The shift to remote working in 2020 also exemplified why the telecoms sector is now considered an essential service by governments and regulators. The supply of uninterrupted high-speed internet access was critical to the success of lockdown measures. DHL’s 2020 Global Connected Index showed that international internet traffic soared 48% from mid-2019 to mid-20201.
On the other hand, some industries were deeply impacted by Covid-19 restrictions. These are areas that had previously exhibited solid fundamentals and, while they continue to experience near-term challenges to their business models, are expected to bounce back once economies fully re-open.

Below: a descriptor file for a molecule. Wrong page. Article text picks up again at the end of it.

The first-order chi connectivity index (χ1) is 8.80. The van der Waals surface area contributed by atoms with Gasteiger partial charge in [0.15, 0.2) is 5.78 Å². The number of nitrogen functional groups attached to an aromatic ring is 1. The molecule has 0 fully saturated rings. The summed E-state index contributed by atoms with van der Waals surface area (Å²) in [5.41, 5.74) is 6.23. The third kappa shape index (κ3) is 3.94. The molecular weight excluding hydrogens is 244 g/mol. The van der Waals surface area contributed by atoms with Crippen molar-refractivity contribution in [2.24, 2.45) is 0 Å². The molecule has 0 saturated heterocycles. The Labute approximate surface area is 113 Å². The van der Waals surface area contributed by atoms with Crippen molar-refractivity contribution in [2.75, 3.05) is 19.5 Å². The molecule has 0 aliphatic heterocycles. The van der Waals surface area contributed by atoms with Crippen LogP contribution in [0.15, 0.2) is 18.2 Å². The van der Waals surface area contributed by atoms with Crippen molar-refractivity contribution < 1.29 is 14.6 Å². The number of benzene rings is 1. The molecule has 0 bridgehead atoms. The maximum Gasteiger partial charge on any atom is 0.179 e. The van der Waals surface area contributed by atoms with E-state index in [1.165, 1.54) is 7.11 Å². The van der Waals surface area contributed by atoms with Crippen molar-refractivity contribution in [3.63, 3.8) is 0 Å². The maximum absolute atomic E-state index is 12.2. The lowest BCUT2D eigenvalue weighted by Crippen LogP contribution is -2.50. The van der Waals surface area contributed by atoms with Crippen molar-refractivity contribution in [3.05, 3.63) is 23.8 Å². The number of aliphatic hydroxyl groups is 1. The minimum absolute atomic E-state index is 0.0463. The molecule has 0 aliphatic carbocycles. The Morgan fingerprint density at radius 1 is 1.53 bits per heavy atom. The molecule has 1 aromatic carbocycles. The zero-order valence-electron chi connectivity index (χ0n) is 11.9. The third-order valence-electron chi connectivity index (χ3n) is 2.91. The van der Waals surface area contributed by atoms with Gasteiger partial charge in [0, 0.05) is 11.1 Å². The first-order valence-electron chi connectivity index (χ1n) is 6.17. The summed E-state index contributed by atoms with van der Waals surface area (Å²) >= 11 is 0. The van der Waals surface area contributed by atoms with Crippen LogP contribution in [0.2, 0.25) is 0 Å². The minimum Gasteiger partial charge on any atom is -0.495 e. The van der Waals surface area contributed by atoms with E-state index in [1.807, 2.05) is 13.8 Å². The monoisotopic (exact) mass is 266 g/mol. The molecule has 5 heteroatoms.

Transportation was significantly impacted by the restrictions on social mobility. Toll roads saw a sharp reduction in traffic, although this was somewhat mitigated by the ongoing flow of heavy vehicles. Encouragingly, toll roads quickly recovered after the first set of lockdowns ended, reflecting the wider public’s preference for using private vehicles as opposed to public transport.
Airports were also hit hard, with international passenger demand for air travel in 2020 falling 76% below 2019 levels2. However, in this instance the sector’s recovery to pre-pandemic levels is expected to take several years, reflecting structural changes such as reduced business travel and tourism.
The future is green
Government spending commitments suggest that infrastructure projects will be commonplace in the future. And it is the sectors such as renewable energy and telecoms that not only held up well during the pandemic, but are also aligned with sustainable goals that are likely to create attractive investment opportunities.